Grammar in the PIE - PowerPoint PPT Presentation

professional development february 11 2011 n.
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  1. Professional Development February 11, 2011 Grammar in the PIE

  2. Grammar courses at the PIE What happens in grammar classes? Grammar in other classes Funtivity: addressing grammar in class Integrating grammar into the curriculum Outline

  3. In the PIE Grammar courses

  4. Grammar, as a standalone part of the PIE curriculum, is fairly new. • Why have grammar courses? • Student value grammar in language learning. • Support/supplemental course – not part of the skills courses. • Grammar can be taught in a way that is meaningful and communicative. Why grammar?

  5. Pre-academic (2 sections) Academic preparation course (3 sections) Bridge (3 sections) Grammar at PIE

  6. Course Objectives • Understand the uses and functions of essential English grammar. • Identify and use the most common structures in English. • Understand the relationship between common words and grammatical structures in English. • Understand grammar in written and spoken English. Pre-academic/APC grammar

  7. Course Objectives • Understand the use and functions of a variety of grammatical structures. • Identify and use complex syntactic structures that are common in academic English. • Demonstrate accurate use of key language structures in academic English. • Use tools and resources to work on grammar on your own. Bridge grammar

  8. PreAc & APC Grammar helps students with fundamental structures of English. Bridge grammar helps students with complex grammar of academic registers. Core levels (i.e., 1 & 2) curriculum focus is on communicative language learning, not grammar (though grammar is supplemented with Azar’s UUEG Interactive software). Some levels yes, some no?

  9. What happens in grammar courses?

  10. Deductive Grammar Teaching (i.e. through rules) Advantages: • Time-saving • Appeals to adult learners • Confirms to many students’ expectations Integration of teaching approaches:Deductive & Inductive grammar

  11. Example: Deductive teaching

  12. Inductive Grammar Teaching (i.e. through examples) Advantages: • Students are more involved • Discovered rules are better memorized • Promotes learner autonomy Integration of teaching approaches:Deductive & Inductive grammar

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  14. Grammar & Listening Grammar & Speaking Integration of language skills

  15. Grammar & Reading Grammar & Writing Integration of language skills

  16. Fun with Grammar Integration of language skills

  17. What role does grammar play in your course? Grammar in other courses

  18. In what ways do you address grammar in your classes? Grammar in other classes

  19. Teachable moments: the times in class when we deviate from the lesson plan to address points arising during the course of learning Grammar in other classes

  20. When should we take advantage of teachable moments? Questions we can ask ourselves: Efficiency? Contextualization? Relevancy? Grammar in other classes

  21. Efficiency: Can we address this point fairly quickly in the context of the lesson? Grammar in other classes

  22. Contextualization: How can we address this point so that it supplements the lesson and does not interfere with it? and… Can we contextualize this point so students can practice its meaning and use? Grammar in other classes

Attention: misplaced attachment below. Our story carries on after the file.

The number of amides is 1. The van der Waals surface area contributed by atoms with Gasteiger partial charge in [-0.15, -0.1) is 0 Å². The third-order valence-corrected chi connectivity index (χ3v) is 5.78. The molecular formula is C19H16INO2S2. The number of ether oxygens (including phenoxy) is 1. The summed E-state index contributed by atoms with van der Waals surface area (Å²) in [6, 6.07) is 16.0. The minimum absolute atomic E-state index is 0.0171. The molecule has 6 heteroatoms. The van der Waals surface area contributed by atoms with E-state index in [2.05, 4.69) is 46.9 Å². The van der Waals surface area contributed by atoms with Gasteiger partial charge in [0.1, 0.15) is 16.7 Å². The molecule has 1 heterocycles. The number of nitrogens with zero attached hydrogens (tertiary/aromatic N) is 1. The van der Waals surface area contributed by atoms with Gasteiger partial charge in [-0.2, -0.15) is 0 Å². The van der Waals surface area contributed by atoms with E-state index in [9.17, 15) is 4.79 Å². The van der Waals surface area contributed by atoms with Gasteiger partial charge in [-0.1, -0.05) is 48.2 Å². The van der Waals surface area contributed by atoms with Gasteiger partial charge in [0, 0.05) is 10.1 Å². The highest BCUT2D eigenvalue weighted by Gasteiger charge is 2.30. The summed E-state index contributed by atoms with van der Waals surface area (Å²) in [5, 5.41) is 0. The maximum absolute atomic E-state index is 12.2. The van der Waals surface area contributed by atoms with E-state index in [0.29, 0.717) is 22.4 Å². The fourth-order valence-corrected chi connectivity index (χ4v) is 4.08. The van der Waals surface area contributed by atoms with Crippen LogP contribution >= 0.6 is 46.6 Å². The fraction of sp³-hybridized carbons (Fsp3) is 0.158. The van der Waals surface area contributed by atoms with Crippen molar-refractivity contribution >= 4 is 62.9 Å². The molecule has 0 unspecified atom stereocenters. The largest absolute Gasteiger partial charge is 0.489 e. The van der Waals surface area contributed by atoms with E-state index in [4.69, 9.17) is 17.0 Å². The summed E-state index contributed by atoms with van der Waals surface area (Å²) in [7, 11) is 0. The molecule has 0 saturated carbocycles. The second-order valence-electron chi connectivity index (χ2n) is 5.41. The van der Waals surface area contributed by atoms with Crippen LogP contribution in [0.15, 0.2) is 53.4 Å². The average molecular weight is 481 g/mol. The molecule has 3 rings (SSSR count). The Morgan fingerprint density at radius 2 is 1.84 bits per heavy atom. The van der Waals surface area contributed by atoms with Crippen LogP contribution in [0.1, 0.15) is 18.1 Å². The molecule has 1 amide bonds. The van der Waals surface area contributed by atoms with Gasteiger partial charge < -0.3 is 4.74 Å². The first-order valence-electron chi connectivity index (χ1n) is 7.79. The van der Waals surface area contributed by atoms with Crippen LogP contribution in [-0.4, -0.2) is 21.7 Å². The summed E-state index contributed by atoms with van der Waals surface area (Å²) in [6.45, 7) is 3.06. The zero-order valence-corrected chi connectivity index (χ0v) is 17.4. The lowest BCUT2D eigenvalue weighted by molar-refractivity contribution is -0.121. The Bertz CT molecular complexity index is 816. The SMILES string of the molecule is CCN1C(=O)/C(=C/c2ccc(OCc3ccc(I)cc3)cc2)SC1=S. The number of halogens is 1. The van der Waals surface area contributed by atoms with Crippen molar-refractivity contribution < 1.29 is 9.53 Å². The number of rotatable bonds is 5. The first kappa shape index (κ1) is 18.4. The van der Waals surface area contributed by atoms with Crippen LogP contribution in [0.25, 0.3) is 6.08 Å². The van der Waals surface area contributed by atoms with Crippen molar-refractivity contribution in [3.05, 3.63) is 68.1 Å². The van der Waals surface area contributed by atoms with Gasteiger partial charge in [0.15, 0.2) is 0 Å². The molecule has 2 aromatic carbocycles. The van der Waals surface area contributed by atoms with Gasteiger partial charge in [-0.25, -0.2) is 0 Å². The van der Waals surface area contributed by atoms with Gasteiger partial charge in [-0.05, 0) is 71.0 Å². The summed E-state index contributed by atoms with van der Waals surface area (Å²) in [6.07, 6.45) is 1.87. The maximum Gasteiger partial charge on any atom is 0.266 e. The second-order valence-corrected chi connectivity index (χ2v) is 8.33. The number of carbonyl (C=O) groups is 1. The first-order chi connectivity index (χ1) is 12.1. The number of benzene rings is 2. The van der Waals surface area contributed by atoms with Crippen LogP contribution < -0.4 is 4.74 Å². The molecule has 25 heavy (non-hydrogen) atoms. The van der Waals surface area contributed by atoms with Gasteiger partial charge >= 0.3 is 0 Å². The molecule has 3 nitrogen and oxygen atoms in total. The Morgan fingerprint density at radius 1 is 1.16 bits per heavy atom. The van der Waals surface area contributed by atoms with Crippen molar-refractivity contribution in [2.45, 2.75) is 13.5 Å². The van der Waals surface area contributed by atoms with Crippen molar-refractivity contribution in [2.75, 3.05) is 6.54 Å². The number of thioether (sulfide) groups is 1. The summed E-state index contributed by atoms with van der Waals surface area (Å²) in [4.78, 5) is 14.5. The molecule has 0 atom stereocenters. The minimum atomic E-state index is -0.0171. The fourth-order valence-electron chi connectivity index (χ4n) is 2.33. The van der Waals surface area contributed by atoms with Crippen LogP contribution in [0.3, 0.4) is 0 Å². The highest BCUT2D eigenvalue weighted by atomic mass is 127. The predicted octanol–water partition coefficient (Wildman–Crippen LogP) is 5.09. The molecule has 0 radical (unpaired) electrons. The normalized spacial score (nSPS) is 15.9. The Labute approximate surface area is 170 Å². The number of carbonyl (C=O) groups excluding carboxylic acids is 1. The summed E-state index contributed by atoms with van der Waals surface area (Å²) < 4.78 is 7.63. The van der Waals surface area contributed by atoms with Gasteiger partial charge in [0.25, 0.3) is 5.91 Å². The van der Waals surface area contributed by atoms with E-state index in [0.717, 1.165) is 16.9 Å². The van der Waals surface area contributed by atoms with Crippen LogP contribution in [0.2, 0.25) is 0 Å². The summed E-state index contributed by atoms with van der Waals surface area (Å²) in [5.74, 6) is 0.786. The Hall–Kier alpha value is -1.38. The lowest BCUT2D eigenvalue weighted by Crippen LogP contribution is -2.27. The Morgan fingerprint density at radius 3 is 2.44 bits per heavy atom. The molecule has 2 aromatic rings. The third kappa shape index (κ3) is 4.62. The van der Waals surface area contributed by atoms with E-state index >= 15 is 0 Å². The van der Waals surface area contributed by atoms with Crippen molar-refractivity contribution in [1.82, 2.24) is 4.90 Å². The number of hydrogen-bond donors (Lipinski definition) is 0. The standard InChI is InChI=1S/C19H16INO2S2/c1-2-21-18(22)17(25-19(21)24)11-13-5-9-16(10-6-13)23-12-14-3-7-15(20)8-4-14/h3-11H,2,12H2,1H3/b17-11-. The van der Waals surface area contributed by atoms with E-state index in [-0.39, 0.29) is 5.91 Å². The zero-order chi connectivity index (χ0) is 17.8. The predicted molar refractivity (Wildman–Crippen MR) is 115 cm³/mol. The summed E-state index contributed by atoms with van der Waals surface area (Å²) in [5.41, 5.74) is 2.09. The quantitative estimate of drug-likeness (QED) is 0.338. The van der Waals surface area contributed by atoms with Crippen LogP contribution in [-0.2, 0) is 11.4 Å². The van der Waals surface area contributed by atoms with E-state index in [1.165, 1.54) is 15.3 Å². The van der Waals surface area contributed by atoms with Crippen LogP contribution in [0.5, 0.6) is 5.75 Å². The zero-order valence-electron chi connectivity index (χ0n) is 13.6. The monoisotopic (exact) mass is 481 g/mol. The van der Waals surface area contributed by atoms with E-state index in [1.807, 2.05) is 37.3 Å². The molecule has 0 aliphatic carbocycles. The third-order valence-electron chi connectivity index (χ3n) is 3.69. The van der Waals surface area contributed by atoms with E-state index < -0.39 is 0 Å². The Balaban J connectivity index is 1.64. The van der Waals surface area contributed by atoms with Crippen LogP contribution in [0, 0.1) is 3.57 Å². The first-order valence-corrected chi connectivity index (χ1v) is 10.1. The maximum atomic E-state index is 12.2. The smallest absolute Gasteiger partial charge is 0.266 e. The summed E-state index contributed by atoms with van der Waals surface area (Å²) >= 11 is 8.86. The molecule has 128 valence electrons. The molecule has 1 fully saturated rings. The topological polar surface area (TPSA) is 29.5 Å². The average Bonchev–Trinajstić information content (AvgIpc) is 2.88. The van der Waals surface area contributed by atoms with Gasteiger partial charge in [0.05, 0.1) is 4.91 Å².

23. Relevancy: Will it help students, or will most find it confusing or too difficult? Grammar in other classes

  24. Also, we can… …begin to integrate grammar into the normal course of weekly lesson plans. This will help to satisfy students’ need to see grammar in use and is a good way to recycle forms being learned our class or other classes, especially CALL and Grammar. Grammar in other classes

  25. But when? Warm-ups and vocabulary activities Transitions “pre” activities “post” activities Cool-downs Back-up activities Grammar in other classes

  26. Some Basic Ideas for Integrating Grammar Learning Grammar in other classes

  27. Vocabulary activities: Note parts of speech either directly (i.e., tell students if words is a noun, verb, etc.)… Or indirectly (e.g., put “to” in front of verbs, or “a” or “an” in front of nouns). Grammar in other classes

  28. “Post” activities and cool-downs: Ask students to briefly return to a text to do noticing or changing tasks and/or take students’ grammar questions in order to integrate them into subsequent lessons (or let CALL teacher know). Grammar in other classes

  29. Back-up activities: Students often ask for more grammar, so we can develop quick activities for use at the end of class based on texts and need, focusing here on production for meaning and language use. Have students help you make corrections to sample work on the board or use peer review as a tool. Grammar in other classes

  30. Funtivity! Addressing grammar in class

  31. Level APC Students have focused on the be verb in the present and past as well as simple present in grammar class. In your listening and speaking class, you finished introducing new vocabulary, and students completed restricted practice exercises. For free practice, you have students write five sentences using vocabulary words. Here are the sentences you receive… Grammar ideas applied

  32. What needs to be addressed? When, where, and how would you address it? In what ways would you assess their progress? Students’ vocabulary sentences: • My frind lazy. • I have hardworking in next week. • Spend you’r many in sam think good. • I want complete application for my apartement. • We are internationals studint. Group Activity: How do you address student’s language?

  33. What role do YOU see grammar courses playing in the PIE curriculum? Thanks for your time! Suggestions